This year's Rasmuson Foundation Distinguished Artist is Ernestine Saankaláxt' Hayes. The acclaimed author is former Alaska State Writer Laureate and resides in Juneau. (Courtesy Photo / Pat Race for Rasmuson Foundation)

Hayes receives prestigious Distinguished Artist honor

Acclaimed writer from Juneau receives Rasmuson Foundation award.

There may not have been a dry eye in the virtual house.

Emotions ran high, voices cracked and tears were shed last Friday during a virtual celebration of Ernestine Saankaláxt’ Hayes, who is this year’s Rasmuson Foundation Distinguished Artist.

“This gift, much-needed, so very much appreciated, means more than you can know,” said Hayes, who is a former Alaska State Writer Laureate and resides in Juneau, during the video conference.

Hayes, who is Tlingit, said the honor was especially meaningful in light of marginalization she had experienced since girlhood.

Hayes recalled growing up in the Juneau Indian Village during Alaska’s territory days in a video by Juneau’s Pat Race that played during the event. She said during the conference that as a girl she felt there was no place for her in Juneau. Her memoir “Blonde Indian: An Alaska Native Memoir,” which earned an American Book Award, explores feelings of exclusion from both Alaska Native and non-Indigenous communities.

[End of a chapter: Hayes reflects on her time as Alaska State Writer Laureate]

“This generosity, this recognition, this acceptance, this honor overwhelms me and has taught me that I am part of a community that embraces me,” said Hayes who is Tlingit. “You have given me a gift that fulfills the deep need that I have lived with since I was that marginalized girl. I feel accepted.”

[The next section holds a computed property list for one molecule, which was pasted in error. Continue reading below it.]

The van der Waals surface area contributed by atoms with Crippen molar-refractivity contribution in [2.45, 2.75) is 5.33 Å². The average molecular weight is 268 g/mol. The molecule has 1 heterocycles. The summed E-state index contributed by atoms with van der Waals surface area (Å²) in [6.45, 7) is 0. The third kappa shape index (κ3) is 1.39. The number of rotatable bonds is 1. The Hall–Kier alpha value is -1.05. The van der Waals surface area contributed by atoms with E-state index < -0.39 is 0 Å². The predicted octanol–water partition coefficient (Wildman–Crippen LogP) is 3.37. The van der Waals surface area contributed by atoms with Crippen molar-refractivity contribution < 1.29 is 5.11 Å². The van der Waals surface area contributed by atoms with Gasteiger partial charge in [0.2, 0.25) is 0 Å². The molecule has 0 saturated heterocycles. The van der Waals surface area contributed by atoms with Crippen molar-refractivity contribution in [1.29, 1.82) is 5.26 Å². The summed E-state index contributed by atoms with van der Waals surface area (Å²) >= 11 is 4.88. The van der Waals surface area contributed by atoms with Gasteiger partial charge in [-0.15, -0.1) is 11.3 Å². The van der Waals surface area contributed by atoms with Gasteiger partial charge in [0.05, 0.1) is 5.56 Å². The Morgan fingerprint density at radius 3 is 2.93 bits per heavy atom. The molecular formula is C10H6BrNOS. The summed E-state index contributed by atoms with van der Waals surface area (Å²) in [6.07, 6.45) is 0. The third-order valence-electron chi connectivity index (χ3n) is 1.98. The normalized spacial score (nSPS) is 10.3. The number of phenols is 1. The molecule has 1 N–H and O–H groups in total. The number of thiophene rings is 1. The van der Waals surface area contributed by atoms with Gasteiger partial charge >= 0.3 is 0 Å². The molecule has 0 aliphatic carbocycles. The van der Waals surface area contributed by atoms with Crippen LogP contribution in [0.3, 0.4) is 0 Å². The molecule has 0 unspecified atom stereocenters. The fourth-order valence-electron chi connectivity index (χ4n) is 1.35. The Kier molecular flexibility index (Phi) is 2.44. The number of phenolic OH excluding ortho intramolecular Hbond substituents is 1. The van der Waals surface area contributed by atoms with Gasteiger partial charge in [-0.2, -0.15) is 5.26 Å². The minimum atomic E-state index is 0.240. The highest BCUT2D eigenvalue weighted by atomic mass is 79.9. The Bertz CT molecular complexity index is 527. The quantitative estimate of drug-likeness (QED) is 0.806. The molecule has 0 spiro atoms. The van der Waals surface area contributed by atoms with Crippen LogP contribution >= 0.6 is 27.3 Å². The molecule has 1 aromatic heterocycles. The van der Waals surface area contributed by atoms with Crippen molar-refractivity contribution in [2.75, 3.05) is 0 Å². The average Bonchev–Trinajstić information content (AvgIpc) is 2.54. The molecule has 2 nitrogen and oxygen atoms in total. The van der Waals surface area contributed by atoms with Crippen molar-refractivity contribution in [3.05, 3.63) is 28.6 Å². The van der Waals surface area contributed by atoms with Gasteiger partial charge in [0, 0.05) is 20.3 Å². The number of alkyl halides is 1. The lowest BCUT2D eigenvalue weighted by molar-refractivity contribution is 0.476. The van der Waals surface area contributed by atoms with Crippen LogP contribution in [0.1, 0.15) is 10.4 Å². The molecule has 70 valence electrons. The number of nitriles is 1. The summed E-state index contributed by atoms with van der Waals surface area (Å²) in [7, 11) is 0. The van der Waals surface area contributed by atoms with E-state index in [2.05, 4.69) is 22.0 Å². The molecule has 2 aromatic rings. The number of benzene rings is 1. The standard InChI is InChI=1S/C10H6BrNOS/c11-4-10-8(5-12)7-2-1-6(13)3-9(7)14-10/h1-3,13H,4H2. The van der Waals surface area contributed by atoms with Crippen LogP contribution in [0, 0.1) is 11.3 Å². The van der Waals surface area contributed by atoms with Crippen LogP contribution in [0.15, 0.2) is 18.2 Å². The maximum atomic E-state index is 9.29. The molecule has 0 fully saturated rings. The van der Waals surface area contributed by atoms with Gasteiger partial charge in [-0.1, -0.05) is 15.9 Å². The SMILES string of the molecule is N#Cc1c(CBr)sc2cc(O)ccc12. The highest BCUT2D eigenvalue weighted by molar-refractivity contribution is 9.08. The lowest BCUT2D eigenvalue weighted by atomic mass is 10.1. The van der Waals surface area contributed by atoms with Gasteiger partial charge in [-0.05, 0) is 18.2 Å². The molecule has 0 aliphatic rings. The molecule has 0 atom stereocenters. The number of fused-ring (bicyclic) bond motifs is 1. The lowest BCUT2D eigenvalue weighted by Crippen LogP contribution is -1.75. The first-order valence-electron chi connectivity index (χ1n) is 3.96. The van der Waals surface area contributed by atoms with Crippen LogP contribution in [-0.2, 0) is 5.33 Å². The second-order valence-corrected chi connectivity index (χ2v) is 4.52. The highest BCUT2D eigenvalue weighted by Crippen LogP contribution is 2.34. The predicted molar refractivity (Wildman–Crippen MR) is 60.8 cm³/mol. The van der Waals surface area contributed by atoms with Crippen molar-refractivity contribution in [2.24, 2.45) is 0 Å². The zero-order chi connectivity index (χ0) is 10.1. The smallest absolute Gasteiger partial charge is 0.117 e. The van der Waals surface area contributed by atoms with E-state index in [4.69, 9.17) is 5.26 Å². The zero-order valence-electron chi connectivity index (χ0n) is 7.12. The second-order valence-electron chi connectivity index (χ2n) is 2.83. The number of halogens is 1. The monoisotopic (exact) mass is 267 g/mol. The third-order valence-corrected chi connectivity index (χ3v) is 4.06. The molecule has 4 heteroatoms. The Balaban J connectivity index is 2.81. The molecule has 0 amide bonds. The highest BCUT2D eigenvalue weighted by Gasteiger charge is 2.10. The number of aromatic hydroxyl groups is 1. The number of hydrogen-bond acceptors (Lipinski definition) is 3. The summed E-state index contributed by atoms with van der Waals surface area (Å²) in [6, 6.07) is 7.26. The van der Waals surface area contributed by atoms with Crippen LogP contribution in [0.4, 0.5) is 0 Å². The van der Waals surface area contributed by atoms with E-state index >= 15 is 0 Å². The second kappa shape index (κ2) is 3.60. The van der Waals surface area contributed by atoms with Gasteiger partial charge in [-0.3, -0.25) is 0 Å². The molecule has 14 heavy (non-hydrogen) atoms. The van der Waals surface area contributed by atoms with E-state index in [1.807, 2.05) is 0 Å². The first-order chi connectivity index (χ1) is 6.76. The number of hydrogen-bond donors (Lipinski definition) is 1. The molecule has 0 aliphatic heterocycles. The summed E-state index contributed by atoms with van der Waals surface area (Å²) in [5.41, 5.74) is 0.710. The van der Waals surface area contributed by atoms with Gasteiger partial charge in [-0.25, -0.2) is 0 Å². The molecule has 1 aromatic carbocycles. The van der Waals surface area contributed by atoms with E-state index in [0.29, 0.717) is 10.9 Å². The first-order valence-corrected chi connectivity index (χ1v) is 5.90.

Ernestine Saankaláxt’ Hayes, Rasmuson Foundation’s 2021 Distinguished Artists, reacts to praise from U.S. Poet Laureate Joy Harjo during a virtual celebration held last week. (Screenshot)

Ernestine Saankaláxt’ Hayes, Rasmuson Foundation’s 2021 Distinguished Artists, reacts to praise from U.S. Poet Laureate Joy Harjo during a virtual celebration held last week. (Screenshot)

The annual award recognizes an Alaskan artist’s excellence across multiple decades. The recipient is chosen by a panel of Alaska artists and art experts.

In a pre-event interview, Rasmuson Foundation President and CEO Diane Kaplan said the decision to recognize Hayes was not a contentious one among panelists.

“I can tell you that it was a unanimous choice, and that’s almost never the case,” Kaplan said.

Hayes said the $40,000 prize that comes with the award comes at an especially critical time as she continues to put resources toward rebuilding a downtown family home that was badly damaged in a 2018 fire.